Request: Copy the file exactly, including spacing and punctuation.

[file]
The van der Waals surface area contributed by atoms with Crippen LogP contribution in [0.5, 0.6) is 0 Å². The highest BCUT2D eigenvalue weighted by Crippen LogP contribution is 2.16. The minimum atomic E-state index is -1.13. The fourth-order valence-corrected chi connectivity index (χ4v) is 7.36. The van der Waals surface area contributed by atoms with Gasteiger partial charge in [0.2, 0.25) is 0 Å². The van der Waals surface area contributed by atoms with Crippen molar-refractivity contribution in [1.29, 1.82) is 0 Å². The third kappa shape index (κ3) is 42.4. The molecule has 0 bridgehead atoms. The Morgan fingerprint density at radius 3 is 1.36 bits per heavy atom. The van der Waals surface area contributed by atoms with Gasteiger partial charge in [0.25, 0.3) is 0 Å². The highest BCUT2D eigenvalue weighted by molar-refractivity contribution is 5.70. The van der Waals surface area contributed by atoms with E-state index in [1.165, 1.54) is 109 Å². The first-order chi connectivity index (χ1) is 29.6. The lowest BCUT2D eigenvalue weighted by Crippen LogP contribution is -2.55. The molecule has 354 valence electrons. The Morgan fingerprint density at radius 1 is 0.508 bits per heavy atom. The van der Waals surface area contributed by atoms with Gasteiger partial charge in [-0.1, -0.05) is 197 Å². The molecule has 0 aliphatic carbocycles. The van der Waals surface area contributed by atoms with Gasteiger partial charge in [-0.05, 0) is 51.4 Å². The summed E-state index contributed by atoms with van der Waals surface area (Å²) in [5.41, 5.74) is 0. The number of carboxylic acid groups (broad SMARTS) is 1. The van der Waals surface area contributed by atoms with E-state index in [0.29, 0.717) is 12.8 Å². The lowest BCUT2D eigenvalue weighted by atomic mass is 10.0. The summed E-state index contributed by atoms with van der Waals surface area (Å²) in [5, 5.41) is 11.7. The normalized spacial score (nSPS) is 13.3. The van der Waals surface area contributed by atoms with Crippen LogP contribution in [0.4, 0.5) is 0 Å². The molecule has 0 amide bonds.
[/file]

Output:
The van der Waals surface area contributed by atoms with Crippen LogP contribution in [0.5, 0.6) is 0 Å². The highest BCUT2D eigenvalue weighted by Crippen LogP contribution is 2.16. The minimum atomic E-state index is -1.13. The fourth-order valence-corrected chi connectivity index (χ4v) is 7.36. The van der Waals surface area contributed by atoms with Gasteiger partial charge in [0.2, 0.25) is 0 Å². The van der Waals surface area contributed by atoms with Crippen molar-refractivity contribution in [1.29, 1.82) is 0 Å². The third kappa shape index (κ3) is 42.4. The molecule has 0 bridgehead atoms. The Morgan fingerprint density at radius 3 is 1.36 bits per heavy atom. The van der Waals surface area contributed by atoms with Gasteiger partial charge in [0.25, 0.3) is 0 Å². The highest BCUT2D eigenvalue weighted by molar-refractivity contribution is 5.70. The van der Waals surface area contributed by atoms with E-state index in [1.165, 1.54) is 109 Å². The first-order chi connectivity index (χ1) is 29.6. The lowest BCUT2D eigenvalue weighted by Crippen LogP contribution is -2.55. The molecule has 354 valence electrons. The Morgan fingerprint density at radius 1 is 0.508 bits per heavy atom. The van der Waals surface area contributed by atoms with Gasteiger partial charge in [-0.1, -0.05) is 197 Å². The molecule has 0 aliphatic carbocycles. The van der Waals surface area contributed by atoms with Gasteiger partial charge in [-0.05, 0) is 51.4 Å². The summed E-state index contributed by atoms with van der Waals surface area (Å²) in [5.41, 5.74) is 0. The number of carboxylic acid groups (broad SMARTS) is 1. The van der Waals surface area contributed by atoms with E-state index in [0.29, 0.717) is 12.8 Å². The lowest BCUT2D eigenvalue weighted by atomic mass is 10.0. The summed E-state index contributed by atoms with van der Waals surface area (Å²) in [5, 5.41) is 11.7. The normalized spacial score (nSPS) is 13.3. The van der Waals surface area contributed by atoms with Crippen LogP contribution in [0.4, 0.5) is 0 Å². The molecule has 0 amide bonds.